Rox ride power, Francis to home opener win
DENVER -- Good old times prevailed in the Coors Field opener Friday afternoon.
The club honored the 1993 inaugural team as part of a 20th anniversary celebration, and today's club upheld the Rockies' power-hitting tradition with home runs by Wilin Rosario and Dexter Fowler. But it was pitcher Jeff Francis who reminded a sellout crowd of 49,077 that he's still one of the best in club history to pitch in the hitters' park during Colorado's 5-2 win against the Padres.
With the Rockies coming off a 98-loss season last year, the fans are enjoying this early morsel of success. The 3-1 record marks just the seventh time in 21 seasons that the club has won at least three of its first four games.
The beloved, if overmatched, 1993 team grew into the Blake Street Bombers and made it to the postseason in their third year of existence. Rosario and Fowler's round-trippers brought the team's four-game homer total to 10, as the Rockies are living up to new manager and one-time Bomber Walt Weiss' monicker, the Blake Street Bullies.
But can a soft-tossing left-hander be a bully?
Francis gave up a first-inning run on Jesus Guzman's two-out broken-bat single, then finished with a line of one run on five hits, with five strikeouts in six innings. He did it with a slower-than-molasses curve and changeup to make his fastball almost look fast.
"From the first inning, I was hitting the glove," Francis said. "I gave up a run in the first, but it was an infield single and a broken-bat hit. I knew that I was throwing the ball the way that I was expecting to, and it was probably only a matter of time before our guys started scoring runs."
The veteran Francis (1-0), who was drafted by the Rockies in 2002 and, except for 2011 with the Royals, has been in purple pinstripes ever since, improved to 34-26 at Coors Field. Only Aaron Cook's 36 wins at Coors exceed Francis' total.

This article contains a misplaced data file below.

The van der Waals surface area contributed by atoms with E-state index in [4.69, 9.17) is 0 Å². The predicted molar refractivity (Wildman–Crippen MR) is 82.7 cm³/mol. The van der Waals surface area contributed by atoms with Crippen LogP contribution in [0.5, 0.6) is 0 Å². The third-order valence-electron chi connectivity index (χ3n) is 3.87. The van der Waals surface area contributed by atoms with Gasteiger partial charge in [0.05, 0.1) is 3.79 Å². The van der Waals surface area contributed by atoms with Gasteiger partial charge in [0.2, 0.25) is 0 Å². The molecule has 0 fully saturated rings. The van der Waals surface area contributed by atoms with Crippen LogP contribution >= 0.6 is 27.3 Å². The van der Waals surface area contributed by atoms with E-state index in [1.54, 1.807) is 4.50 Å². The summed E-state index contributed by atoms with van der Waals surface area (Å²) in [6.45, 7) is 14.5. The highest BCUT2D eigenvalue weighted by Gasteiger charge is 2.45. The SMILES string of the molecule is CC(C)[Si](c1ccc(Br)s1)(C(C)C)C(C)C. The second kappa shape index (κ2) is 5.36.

Francis never had blazing velocity, and shoulder problems a few years back reduced what he had, but his slow stuff can perplex hitters.
"I always have confidence in Jeff that he can wiggle his way through stuff if he starts to get some traffic or things start to happen out there," Weiss said. "He's really good at dictating at-bats."
Francis struck out top Padres rookie Jedd Gyrko three times, the first two on curveballs of 65 and 69 mph, the last on a 76 mph changeup. The second strikeout ended the third with runners at the corners. Francis finished his 97-pitch outing by mustering an 86 mph fastball to fan Nick Hundley.
"It was mixing speed, a lot of slow and up to 90 mph, and he had a good curveball," Padres manager Bud Black said. "That was one of the best curveballs I've seen from him in years."
A Rockies starting rotation that had the Majors' highest ERA and lowest innings pitched last season has turned in quality starts -- six or more innings, three or fewer earned runs -- in three of the season's first four games.
"We've shown, at least in four games, what we focused on in Spring Training -- staying ahead of guys, putting the pressure on the hitter to make contact," Francis said.
Chris Nelson singled to open the third and scored when Padres shortstop Everth Cabrera let Josh Rutledge's two-out grounder bounce off the heel of his glove for an error. Troy Tulowitzki followed with a two-run double off Padres starter Jason Marquis (0-1), a one-time Rockies pitcher who was charged with five runs (two earned), to improve his season RBI total to six.
"You've got to capitalize on mistakes in this game," Tulowitzki said. "Good teams do that, and good teams don't make mistakes so the other can capitalize."
Rosario homered for the second time in as many games with one out in the fourth. He crushed a slider after he had swung over the same pitch from Marquis to start the at-bat.
Fowler, whose 13 homers last year represented a career high, opened the fifth with his third homer, which went off the façade of the second deck in right.
"I feel relaxed," Fowler said. "That's huge. When you step into the box you want to see pitches, and I'm tracking pitches well."
Rosario, who might not hit seventh for long, said having a group of veteran hitters in front of him helps.
"Those guys show me -- I can see the good pitches the pitcher throws for them, then I can learn and make adjustments, ask a lot of questions," Rosario said.
Rockies reliever Adam Ottavino gave up an unearned run on one hit in his two innings, and Rafael Betancourt earned his second save.